A National Ageing Research Institute study has received funding to develop an online training program for interpreters in six languages to improve cognitive assessment for dementia for people from culturally and linguistically diverse backgrounds.
The MINDSET study has received $580,000 from multiple sources to conduct a three-year study with interpreters, clinicians, CALD people with dementia and their carers to co-design, trial, and implement training in Mandarin, Cantonese, Vietnamese, Arabic, Greek and Italian.
The training program aims to familiarise interpreters with all aspects of dementia and its impact on cognitive and linguistic ability, the tools used to assess and diagnose dementia, and effective interpreting strategies for cognitive assessments.
Study chief investigator Associate Professor Bianca Brijnath said the project responded to an identified need for support.
“Interpreters report that older people who don’t speak English are increasingly presenting for cognitive assessment for dementia, which they have to help interpret that assessment. And they’ve realised that… their skills and knowledge in the area may not be what it needs to be,” Associate Professor Brijnath told Australian Ageing Agenda.
The need will increase as the proportion of older CALD Australians is expected to rise, she said.
“At the moment, they’re about 30 per cent of Australia’s older population, but in the years to come, we project an increase of about 200 per cent by 2050,” said Associate Professor Brijnath, director of social gerontology at NARI.
She said interpreters will learn:
- the correct terminology for dementia
- what dementia symptoms include
- common phrases that older people having a cognitive assessment may need
- the Code of Ethics for interpreters.
“We hope that every interpreter in Australia is able to avail themselves of training that increases their knowledge of dementia, so that they can actually facilitate a good quality, reliable, consistent session for a person who may have dementia to help them get a more timely diagnosis.”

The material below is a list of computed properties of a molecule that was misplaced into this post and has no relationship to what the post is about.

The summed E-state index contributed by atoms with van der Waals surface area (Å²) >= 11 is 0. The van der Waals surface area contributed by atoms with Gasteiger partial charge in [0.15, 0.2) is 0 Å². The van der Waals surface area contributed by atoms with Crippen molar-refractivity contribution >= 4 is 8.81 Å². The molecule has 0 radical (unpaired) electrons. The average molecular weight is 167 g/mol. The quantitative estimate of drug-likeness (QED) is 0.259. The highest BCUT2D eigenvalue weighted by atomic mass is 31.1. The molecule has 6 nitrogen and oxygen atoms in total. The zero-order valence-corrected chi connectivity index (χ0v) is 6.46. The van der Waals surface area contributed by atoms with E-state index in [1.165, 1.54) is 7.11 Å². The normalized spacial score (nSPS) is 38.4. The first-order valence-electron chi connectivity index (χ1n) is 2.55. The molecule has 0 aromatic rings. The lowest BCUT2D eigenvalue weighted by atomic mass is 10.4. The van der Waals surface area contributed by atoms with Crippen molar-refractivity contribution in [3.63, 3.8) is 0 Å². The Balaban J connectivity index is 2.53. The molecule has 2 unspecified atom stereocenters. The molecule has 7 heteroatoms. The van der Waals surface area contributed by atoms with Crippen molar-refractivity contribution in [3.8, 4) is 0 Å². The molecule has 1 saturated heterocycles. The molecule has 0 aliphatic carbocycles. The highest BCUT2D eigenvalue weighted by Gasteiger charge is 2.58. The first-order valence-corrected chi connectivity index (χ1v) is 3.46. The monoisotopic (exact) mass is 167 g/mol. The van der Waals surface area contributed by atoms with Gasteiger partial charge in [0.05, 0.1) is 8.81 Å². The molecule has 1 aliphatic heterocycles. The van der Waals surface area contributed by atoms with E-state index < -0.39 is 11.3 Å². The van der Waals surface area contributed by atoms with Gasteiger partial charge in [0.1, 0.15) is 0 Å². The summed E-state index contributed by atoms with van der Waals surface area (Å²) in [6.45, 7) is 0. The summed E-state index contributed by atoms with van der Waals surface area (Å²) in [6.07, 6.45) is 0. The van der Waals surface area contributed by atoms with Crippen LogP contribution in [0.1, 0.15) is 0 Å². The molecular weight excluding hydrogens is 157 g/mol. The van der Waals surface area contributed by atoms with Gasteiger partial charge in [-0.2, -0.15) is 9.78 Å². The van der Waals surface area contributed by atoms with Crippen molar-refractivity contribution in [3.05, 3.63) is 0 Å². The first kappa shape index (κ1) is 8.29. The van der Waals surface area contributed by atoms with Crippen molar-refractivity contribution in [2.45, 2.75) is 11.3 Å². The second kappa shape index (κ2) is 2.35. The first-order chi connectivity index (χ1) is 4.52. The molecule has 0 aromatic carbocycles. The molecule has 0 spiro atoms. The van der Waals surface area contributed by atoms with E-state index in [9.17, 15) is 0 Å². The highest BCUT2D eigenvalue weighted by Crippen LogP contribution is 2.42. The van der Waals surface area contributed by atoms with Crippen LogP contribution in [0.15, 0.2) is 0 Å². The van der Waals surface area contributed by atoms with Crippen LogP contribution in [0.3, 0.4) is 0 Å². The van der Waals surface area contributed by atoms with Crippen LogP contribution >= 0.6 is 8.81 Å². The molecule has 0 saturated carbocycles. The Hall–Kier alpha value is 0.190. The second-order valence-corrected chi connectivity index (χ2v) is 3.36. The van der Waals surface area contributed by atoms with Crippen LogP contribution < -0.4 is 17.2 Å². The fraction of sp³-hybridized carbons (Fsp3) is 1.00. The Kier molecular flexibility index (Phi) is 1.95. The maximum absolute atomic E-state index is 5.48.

The first stage of the study will involve 12 months of co-designing the components of the training and assessing the skills of interpreters using simulations, Associate Professor Brijnath said.
“We’re going to write up a film script with interpreters, older people and clinicians around how this assessment might unfold, and what an interpreter should be doing because those assessments will form the basis of the trial,” she said.
Once the training has been established and proven effective, it is expected to be available to all interpreters in Australia.
The project has received a $270,000 the National Health and Medical Research Council Project Partners grant and financial contributions from the National Accreditation Authority for Translators and Interpreters, Dementia Australia, the Australian Institute of Interpreters and Translators, All Graduates Interpreting and Translating, Migrant and Refugee Health Partnership and the Sydney Local Health District.